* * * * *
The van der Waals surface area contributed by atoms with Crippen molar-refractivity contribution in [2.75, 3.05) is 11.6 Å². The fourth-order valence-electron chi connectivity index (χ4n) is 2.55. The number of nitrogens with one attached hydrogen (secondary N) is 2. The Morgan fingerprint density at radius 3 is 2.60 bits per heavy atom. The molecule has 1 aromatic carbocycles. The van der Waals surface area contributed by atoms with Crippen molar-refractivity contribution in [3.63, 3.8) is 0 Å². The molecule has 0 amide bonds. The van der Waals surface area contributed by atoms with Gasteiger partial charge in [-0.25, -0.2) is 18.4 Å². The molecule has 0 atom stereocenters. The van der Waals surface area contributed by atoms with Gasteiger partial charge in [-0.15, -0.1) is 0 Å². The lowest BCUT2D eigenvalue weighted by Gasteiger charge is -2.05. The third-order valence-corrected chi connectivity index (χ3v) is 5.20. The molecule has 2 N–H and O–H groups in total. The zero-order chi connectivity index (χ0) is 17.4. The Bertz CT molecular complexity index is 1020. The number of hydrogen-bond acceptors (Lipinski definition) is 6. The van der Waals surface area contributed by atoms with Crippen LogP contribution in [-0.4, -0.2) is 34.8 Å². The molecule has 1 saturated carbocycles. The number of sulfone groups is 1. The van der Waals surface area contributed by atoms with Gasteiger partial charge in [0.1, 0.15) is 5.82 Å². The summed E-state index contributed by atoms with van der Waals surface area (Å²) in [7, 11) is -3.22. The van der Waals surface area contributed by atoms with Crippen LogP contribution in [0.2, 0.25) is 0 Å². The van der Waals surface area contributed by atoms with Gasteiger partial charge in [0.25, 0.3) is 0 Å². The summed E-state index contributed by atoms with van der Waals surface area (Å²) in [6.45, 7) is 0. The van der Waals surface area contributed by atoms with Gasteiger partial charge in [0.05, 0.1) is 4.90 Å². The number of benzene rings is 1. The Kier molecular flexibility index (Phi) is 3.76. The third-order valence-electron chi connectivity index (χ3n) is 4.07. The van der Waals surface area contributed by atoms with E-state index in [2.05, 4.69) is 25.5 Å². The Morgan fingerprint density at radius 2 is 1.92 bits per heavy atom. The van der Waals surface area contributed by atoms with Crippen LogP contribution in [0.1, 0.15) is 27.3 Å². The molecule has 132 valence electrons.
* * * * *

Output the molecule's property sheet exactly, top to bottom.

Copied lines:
The van der Waals surface area contributed by atoms with Crippen molar-refractivity contribution in [2.75, 3.05) is 11.6 Å². The fourth-order valence-electron chi connectivity index (χ4n) is 2.55. The number of nitrogens with one attached hydrogen (secondary N) is 2. The Morgan fingerprint density at radius 3 is 2.60 bits per heavy atom. The molecule has 1 aromatic carbocycles. The van der Waals surface area contributed by atoms with Crippen molar-refractivity contribution in [3.63, 3.8) is 0 Å². The molecule has 0 amide bonds. The van der Waals surface area contributed by atoms with Gasteiger partial charge in [-0.25, -0.2) is 18.4 Å². The molecule has 0 atom stereocenters. The van der Waals surface area contributed by atoms with Gasteiger partial charge in [-0.15, -0.1) is 0 Å². The lowest BCUT2D eigenvalue weighted by Gasteiger charge is -2.05. The third-order valence-corrected chi connectivity index (χ3v) is 5.20. The molecule has 2 N–H and O–H groups in total. The zero-order chi connectivity index (χ0) is 17.4. The Bertz CT molecular complexity index is 1020. The number of hydrogen-bond acceptors (Lipinski definition) is 6. The van der Waals surface area contributed by atoms with Crippen LogP contribution in [-0.4, -0.2) is 34.8 Å². The molecule has 1 saturated carbocycles. The number of sulfone groups is 1. The van der Waals surface area contributed by atoms with Gasteiger partial charge in [0.1, 0.15) is 5.82 Å². The summed E-state index contributed by atoms with van der Waals surface area (Å²) in [7, 11) is -3.22. The van der Waals surface area contributed by atoms with Crippen LogP contribution in [0.2, 0.25) is 0 Å². The van der Waals surface area contributed by atoms with Gasteiger partial charge in [0.25, 0.3) is 0 Å². The summed E-state index contributed by atoms with van der Waals surface area (Å²) in [6.45, 7) is 0. The van der Waals surface area contributed by atoms with Gasteiger partial charge in [0.05, 0.1) is 4.90 Å². The number of benzene rings is 1. The Kier molecular flexibility index (Phi) is 3.76. The third-order valence-electron chi connectivity index (χ3n) is 4.07. The van der Waals surface area contributed by atoms with E-state index in [2.05, 4.69) is 25.5 Å². The Morgan fingerprint density at radius 2 is 1.92 bits per heavy atom. The van der Waals surface area contributed by atoms with Crippen LogP contribution in [0.1, 0.15) is 27.3 Å². The molecule has 132 valence electrons.